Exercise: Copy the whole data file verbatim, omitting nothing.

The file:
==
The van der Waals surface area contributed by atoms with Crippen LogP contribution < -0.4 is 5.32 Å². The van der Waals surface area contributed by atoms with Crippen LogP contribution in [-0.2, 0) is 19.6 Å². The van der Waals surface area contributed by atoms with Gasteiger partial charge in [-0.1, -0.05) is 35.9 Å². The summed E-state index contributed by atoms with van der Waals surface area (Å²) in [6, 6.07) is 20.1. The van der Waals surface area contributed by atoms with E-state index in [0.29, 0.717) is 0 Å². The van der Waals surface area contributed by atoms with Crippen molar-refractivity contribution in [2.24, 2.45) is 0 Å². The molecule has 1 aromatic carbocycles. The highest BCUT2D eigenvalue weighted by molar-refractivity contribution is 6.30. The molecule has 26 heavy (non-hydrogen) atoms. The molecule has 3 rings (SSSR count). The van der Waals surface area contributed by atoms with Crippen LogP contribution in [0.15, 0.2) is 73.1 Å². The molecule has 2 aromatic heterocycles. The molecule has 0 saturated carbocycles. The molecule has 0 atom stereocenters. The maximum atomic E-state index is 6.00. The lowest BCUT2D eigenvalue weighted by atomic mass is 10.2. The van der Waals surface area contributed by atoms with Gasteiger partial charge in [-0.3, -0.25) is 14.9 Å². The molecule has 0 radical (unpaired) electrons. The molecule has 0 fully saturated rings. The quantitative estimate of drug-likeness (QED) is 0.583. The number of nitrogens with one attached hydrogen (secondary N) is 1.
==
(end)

The van der Waals surface area contributed by atoms with Crippen LogP contribution < -0.4 is 5.32 Å². The van der Waals surface area contributed by atoms with Crippen LogP contribution in [-0.2, 0) is 19.6 Å². The van der Waals surface area contributed by atoms with Gasteiger partial charge in [-0.1, -0.05) is 35.9 Å². The summed E-state index contributed by atoms with van der Waals surface area (Å²) in [6, 6.07) is 20.1. The van der Waals surface area contributed by atoms with E-state index in [0.29, 0.717) is 0 Å². The van der Waals surface area contributed by atoms with Crippen molar-refractivity contribution in [2.24, 2.45) is 0 Å². The molecule has 1 aromatic carbocycles. The highest BCUT2D eigenvalue weighted by molar-refractivity contribution is 6.30. The molecule has 26 heavy (non-hydrogen) atoms. The molecule has 3 rings (SSSR count). The van der Waals surface area contributed by atoms with Crippen LogP contribution in [0.15, 0.2) is 73.1 Å². The molecule has 2 aromatic heterocycles. The molecule has 0 saturated carbocycles. The molecule has 0 atom stereocenters. The maximum atomic E-state index is 6.00. The lowest BCUT2D eigenvalue weighted by atomic mass is 10.2. The van der Waals surface area contributed by atoms with Gasteiger partial charge in [-0.3, -0.25) is 14.9 Å². The molecule has 0 radical (unpaired) electrons. The molecule has 0 fully saturated rings. The quantitative estimate of drug-likeness (QED) is 0.583. The number of nitrogens with one attached hydrogen (secondary N) is 1.